By Bindu Modi on January 16, 2018
Spirit Healthcare’s EMPOWER T2n Structured Diabetes Education Programme Recognised for Clinical Outcomes
Spirit Healthcare is proud to announce its success in the recent 2017 LaingBuisson Awards, where its EMPOWER T2n structured diabetes education (SDE) programme for people newly diagnosed with diabetes was recognised as overall winner of the Clinical Services ‘Healthcare Outcomes’ award.
80% of the costs of diabetes are associated with the treatment of the complications of the long-term condition. The Diabetes Control & Complications Triali outlines the correlation between a lack of treatment of diabetes and other long-term health problems, including heart disease and stroke. In addition, The Diabetes Audit (England 15/16) demonstrated that only 7.6% of those newly diagnosed with diabetes were recorded as accessing SDE in Englandii.
Spirit Healthcare’s QISMET DSME accredited EMPOWER T2n programme is designed to better overcome widely identified patient access barriers to SDE, while its key course elements appear to have translated into patients having learnt appropriate subject matter and set appropriate goals in relation to better health management, leading to corresponding improved levels of glycaemic control.
The EMPOWER T2n programme is delivered as fully managed service by Spirit Healthcare, with a recorded uptake rate in excess of 40% and a Friends and Family Test score of 99%, where 99% of patients were either “extremely likely” or “likely” to recommend the EMPOWER T2n course to friends and family if they needed similar care or treatment.
Evidence from 1,287 participants who gave their permission for their results to be used in research, across NHS East Lancashire CCG, NHS East Leicestershire and Rutland CCG, NHS Leicester City CCG and NHS West Leicestershire CCG, has been analysed to assess the benefits of the EMPOWER T2n SDE programme.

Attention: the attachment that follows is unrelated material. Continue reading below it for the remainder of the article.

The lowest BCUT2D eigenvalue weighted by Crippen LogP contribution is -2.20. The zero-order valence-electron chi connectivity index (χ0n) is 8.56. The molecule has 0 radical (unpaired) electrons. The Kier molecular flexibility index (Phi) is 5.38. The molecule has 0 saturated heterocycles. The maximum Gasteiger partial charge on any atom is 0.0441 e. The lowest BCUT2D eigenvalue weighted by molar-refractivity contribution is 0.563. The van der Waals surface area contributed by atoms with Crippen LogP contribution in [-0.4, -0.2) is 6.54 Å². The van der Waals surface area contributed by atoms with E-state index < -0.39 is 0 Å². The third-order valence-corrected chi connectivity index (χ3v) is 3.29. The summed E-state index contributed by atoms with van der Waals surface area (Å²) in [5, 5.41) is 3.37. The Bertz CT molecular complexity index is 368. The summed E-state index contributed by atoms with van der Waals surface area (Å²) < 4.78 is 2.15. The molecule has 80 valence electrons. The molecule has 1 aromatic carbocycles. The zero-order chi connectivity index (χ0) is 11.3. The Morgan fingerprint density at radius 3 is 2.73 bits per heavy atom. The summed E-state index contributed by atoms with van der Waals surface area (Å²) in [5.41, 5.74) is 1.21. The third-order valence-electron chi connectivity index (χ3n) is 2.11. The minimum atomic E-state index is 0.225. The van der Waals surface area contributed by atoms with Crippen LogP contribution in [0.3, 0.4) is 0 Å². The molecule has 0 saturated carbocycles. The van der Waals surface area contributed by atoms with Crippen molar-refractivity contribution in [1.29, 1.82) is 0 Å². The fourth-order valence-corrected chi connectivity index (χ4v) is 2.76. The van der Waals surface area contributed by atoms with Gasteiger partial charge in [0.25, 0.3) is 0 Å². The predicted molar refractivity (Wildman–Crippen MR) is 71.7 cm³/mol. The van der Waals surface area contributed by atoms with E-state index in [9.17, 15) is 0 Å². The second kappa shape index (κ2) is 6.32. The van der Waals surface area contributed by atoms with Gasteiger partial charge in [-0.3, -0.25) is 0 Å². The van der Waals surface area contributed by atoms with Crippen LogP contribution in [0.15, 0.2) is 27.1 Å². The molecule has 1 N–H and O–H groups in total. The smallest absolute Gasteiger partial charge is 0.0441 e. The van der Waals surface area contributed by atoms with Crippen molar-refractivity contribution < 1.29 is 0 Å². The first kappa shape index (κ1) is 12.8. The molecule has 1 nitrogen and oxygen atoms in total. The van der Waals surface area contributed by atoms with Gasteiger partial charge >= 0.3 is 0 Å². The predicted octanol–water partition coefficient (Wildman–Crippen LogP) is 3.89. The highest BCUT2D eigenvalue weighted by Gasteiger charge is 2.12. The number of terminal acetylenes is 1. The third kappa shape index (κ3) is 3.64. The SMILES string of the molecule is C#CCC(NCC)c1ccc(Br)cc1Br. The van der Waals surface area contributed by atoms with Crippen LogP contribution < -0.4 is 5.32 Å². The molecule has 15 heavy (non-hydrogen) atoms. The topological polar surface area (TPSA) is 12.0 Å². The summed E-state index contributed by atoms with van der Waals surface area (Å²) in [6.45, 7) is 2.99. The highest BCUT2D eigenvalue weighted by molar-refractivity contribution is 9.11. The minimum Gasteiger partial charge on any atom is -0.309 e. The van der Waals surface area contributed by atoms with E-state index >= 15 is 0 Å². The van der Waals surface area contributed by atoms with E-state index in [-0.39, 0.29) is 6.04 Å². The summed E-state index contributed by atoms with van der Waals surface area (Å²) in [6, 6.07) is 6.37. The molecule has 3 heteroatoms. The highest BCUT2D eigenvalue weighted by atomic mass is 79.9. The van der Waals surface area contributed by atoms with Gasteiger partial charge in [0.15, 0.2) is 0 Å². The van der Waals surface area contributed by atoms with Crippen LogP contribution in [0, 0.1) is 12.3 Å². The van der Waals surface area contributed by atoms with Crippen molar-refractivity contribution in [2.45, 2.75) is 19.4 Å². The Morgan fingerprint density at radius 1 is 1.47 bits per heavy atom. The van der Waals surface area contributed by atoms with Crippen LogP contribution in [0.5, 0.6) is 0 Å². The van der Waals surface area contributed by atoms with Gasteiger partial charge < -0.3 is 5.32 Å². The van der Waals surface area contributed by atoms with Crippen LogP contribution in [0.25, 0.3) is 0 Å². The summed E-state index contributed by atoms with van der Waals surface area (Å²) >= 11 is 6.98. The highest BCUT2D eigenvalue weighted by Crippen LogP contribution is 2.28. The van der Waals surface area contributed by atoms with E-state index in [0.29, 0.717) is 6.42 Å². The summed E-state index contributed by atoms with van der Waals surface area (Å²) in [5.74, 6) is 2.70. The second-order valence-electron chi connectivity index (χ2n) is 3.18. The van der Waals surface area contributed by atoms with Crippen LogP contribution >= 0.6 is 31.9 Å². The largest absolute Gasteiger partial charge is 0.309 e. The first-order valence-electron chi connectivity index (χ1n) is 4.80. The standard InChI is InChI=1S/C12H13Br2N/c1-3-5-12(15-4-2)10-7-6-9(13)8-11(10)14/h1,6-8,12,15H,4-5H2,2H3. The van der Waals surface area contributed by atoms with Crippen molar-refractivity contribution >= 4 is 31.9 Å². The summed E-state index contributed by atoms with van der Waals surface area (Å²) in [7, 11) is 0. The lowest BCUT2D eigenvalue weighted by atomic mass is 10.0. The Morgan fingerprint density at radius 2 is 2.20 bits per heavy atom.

At the end of each programme, participants were asked to record their key learning from the programme and key behavioural changes following attendance, each with space for three goals. Of the 1,287 participants, 2,857 learning responses were detailed. Of these, 65% included words that could be attributed to food or diet and 12% included words that could be attributed to exercise. 2381 behavioural change goals were set. Of these goals, 66% of these responses included words that could be attributed to food or diet and 25% of these responses included words that could be attributed to exercise¹.
Analysis of participant clinical measures collected, upon referral and then again at six months following completion of the EMPOWER T2n programme, indicates the learning and goal setting from the EMPOWER T2n Programme appears to have resulted in reducing four key clinical indicators directly associated with the long–term adverse outcomes attached to diabetes; HbA1c, cholesterol, blood pressure and smoking, across NHS East Lancashire CCG, NHS East Leicestershire and Rutland CCG, NHS Leicester City CCG and NHS West Leicestershire CCG.
*Figure 1 – EMPOWER T2n Clinical Outputs Aggregated – East Lancashire and Leicestershire
|Clinical measures||Baseline Value||6 month Value||Absolute Difference||Relative Difference||Number of Pairs||*p Value|
|Smoking (number of smokers)||18||11||7||38.9%||73||p=0.019|
|Blood Pressure Systolic / Diastolic (mm/Hg)||131.9 / 77.7||128.7 / 75.6||3.2 / 2.1||2.5% / 2.7%||214||p=0.001 / p=0.004|
|Total Cholesterol (mmol/L)||4.2||4.0||0.2||5.6%||157||p=0.007|
The HbA1c reductions were similar for those whose medicines regime was unchanged versus those whose medicines changed (-7.2% vs. -7.1%; p=0.62). EMPOWER T2n was also associated with participants’ weight being reduced (-1.6Kg, p=0.02).
Gill Peck, EMPOWER Clinical Lead, Spirit Healthcare, comments: “We are delighted that EMPOWER T2n has been recognised in the ‘healthcare outcomes’ category at the LaingBuisson awards. As an organisation, Spirit is committed to helping make the nation happier and healthier by empowering people to better manage their healthcare in line with their chosen lifestyle choices.”
“EMPOWER T2n was developed in 2014 and it has taken 3 years to get us to where we are now. The course has evolved as time has progressed in relation to educator, internal and external reviewer and patient feedback. The project is now being self-sustained, in that commissioners are commissioning it for patients and paying for it. But most significantly, it is helping to achieve our goal of improving care and outcomes of a disease that is growing in incidence and prevalence.”
(* Alpha set to 0.05, two tailed t test with paired data before and after EMPOWER T2n. Not all data was available for 231 individuals analysed with clinical indicators collected at referral and at six months)